{ABODE} – a home or dwelling is a charade of A, a colloquial word for a man and E(nglish)

25d         Prompt with advance publicity (4)
{GOAD} – a word meaning to prompt or prod is a charade of a word meaning to advance or move with a piece of publicity

Workmen are like buses at times! We have two men fitting a new wood-burning stove in the lounge, two electricians rewiring the bedroom and the decorator, who was supposed to be doing the bedroom reallocated to the kitchen.

Update at 3.00pm: the kitchen is now finished and the wood-burner installed.

There’s still a fair bit of work to be done, but here is the stove and slate fireplace:


The Quick crossword pun: {sack} + {ray} + {blur} = {sacré bleu!}


60 Comments

  1. Posted August 11, 2011 at 11:23 am | Permalink

    Lovely puzzle today – passed the time until the start of the Test. Not one of the hardest I’ve tackled, but some nice word play. 17A was interesting – took a while to decide which way round the A and R went, but solved with the checking clues.Particularly enjoyed 21A, 26A 1D and 16D.

  2. Jezza
    Posted August 11, 2011 at 11:27 am | Permalink

    I agree that this was at the easier end of the scale for RayT, but enjoyable nevertheless.
    Favourite clue, 7d.
    Thanks to RayT, and to BD.

  3. mary
    Posted August 11, 2011 at 11:33 am | Permalink

    I actually didn’t think it was a RayT today because it was much easier than his normal Thurs puzzle, having said that, I found 3/4 quite easy but struggled with about a quarter of it, did think some of the readings were a bit ‘iffy’ eg 21a and 1d, liked 4d and 26a

  4. Nora
    Posted August 11, 2011 at 11:37 am | Permalink

    I got in a mess with 12a despite having all the checking letters, as I was trying very hard to make something involving action (as in military action). Easy when you know!

  5. Kath
    Posted August 11, 2011 at 12:09 pm | Permalink

    I agree that this was a bit easier than some of Ray T’s puzzles although I didn’t think it was going to be when I first started it. Spent ages avoiding 9a as I was sure it really was to do with cricket – fooled again! The beastly little four letter 25d took a while too – tried to justify “lead” but that wouldn’t fit with 27a etc etc – sorted it out eventually. Really liked 13, 18 and 26a and 1, 2, 5 and 14d. Best of all 7d. Thanks to Ray T and Big Dave.

  6. Drongo
    Posted August 11, 2011 at 12:17 pm | Permalink

    Very enjoyable today. Last one in 26a, but favourites 5d 7d 14d and 16d. In fact the down clues I thought were better than the across ones!

  7. Drongo
    Posted August 11, 2011 at 12:23 pm | Permalink

    BD you have my best wishes for a return to domestic stability. There is nothing worse than having builders invading your domestic space, everything goes to pot!

    • Posted August 11, 2011 at 12:25 pm | Permalink

      Mrs BD had a prior appointment which means she is out all day. Smart move!

      • Drongo
        Posted August 11, 2011 at 12:34 pm | Permalink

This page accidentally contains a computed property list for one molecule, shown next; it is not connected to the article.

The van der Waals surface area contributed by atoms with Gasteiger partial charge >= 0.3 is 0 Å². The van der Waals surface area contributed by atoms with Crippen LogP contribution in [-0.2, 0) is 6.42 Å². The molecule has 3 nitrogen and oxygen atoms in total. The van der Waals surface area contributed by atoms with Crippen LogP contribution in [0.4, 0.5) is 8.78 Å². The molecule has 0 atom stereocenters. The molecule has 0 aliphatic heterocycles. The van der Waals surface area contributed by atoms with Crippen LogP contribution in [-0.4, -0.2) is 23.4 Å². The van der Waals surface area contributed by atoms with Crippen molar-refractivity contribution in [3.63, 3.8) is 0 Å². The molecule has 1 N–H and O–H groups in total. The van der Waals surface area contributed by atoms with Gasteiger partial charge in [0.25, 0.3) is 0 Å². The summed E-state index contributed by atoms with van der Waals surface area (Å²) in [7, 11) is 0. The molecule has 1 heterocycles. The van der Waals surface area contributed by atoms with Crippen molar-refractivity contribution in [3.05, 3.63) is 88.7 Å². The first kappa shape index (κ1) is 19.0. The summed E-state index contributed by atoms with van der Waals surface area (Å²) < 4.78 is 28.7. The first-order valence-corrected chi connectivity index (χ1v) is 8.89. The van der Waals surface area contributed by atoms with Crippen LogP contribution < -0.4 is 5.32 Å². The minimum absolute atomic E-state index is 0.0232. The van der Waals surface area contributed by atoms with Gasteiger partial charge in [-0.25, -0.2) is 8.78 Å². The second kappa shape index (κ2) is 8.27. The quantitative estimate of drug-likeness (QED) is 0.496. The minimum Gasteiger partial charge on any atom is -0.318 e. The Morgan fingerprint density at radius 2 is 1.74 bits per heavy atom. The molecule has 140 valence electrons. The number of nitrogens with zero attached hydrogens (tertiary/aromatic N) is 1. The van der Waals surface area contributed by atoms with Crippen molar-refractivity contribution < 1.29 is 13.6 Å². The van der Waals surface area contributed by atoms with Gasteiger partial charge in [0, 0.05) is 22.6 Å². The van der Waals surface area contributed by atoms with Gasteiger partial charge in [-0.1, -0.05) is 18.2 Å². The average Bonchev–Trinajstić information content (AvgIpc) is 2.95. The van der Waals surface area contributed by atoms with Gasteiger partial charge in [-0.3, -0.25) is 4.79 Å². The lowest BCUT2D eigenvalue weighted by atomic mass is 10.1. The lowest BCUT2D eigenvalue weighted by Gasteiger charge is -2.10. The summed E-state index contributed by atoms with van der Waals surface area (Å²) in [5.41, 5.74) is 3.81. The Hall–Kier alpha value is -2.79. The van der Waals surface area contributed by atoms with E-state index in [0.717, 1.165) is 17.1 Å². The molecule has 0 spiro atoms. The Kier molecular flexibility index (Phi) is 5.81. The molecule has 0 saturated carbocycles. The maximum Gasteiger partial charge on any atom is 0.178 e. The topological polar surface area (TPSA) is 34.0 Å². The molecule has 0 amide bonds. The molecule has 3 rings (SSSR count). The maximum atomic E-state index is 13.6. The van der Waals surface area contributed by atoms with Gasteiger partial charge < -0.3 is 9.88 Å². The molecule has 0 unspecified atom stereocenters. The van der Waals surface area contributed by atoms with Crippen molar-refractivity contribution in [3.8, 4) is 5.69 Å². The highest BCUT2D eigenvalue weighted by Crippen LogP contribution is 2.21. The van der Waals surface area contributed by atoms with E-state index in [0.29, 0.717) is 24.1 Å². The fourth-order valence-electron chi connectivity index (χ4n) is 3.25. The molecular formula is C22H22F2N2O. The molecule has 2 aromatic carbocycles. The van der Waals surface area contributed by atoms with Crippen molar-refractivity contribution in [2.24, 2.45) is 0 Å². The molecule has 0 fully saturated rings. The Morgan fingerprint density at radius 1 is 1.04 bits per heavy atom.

Too right!

      • mary
        Posted August 11, 2011 at 12:37 pm | Permalink

        Well done Mrs BD, I am sure by the time she comes home everything will be tidied up and a warm welcome (from the new wood burner) and a nice meal waiting for her :-)

        • Drongo
          Posted August 11, 2011 at 12:53 pm | Permalink

          What a nice thought! I’m sure BD will do as you suggest Mary!!

      • Kath
        Posted August 11, 2011 at 3:33 pm | Permalink

        It sounds to me as if Mrs BD has got it right – does she give lessons by any chance?! :smile:

  8. BigBoab
    Posted August 11, 2011 at 1:16 pm | Permalink

    Thanks to RayT for the gentle but enjoyable offering, good luck with the “workies” Dave.

  9. Posted August 11, 2011 at 1:39 pm | Permalink

    7d was a belter of a clue in a fairly straightforward but highly enjoyable puzzle. Thanks to RayT and BD

  10. carrie
    Posted August 11, 2011 at 1:42 pm | Permalink

    I don’t think l am ever going to get our of the clueless club. My ‘brain’ is not working today (if l have one that is). carrie

    • Posted August 11, 2011 at 1:45 pm | Permalink

      It was very nice to meet you last Saturday, Carrie, and very brave of you to come to a meeting where you knew no-one.

      • carrie
        Posted August 12, 2011 at 6:34 am | Permalink

        It was very nice to meet you too BD and to put a faces to names. Eric had assured me l was going to meet lovely people and l did. I had a great time and thank you for all your help.

    • mary
      Posted August 11, 2011 at 1:51 pm | Permalink

      Don’t worry carrie, the CC is a nice friendly place and it took me over a year to get out! the criteria for getting out is to solve a puzzle completely unaided by blog, books or any other help, I managed it on a Monday, a Rufus puzzle, however the puzzles finished in this ‘unaided manner’ since then have been few and far between, keep ‘perservating’ :-)

      • carrie
        Posted August 12, 2011 at 6:35 am | Permalink

        Thank you Mary, a l can some improvement in my crossword solving skills, slowly but surely

  11. Don1991
    Posted August 11, 2011 at 2:29 pm | Permalink

    From solving time definitely a 3* for difficulty but, 4* for enjoyment. You’re right about thinking outside the box BD. I groaned when I eventually saw 1d within the clue, for a long time ‘magazine’ was the only word I could fit in 15a and 27a is an absolute belter of a clue and is my favourite of the day. I was very pleased to solve this without hints and consider it at about my limit to do so. Thanks to BD for the write up and RayT for an excellent puzzle.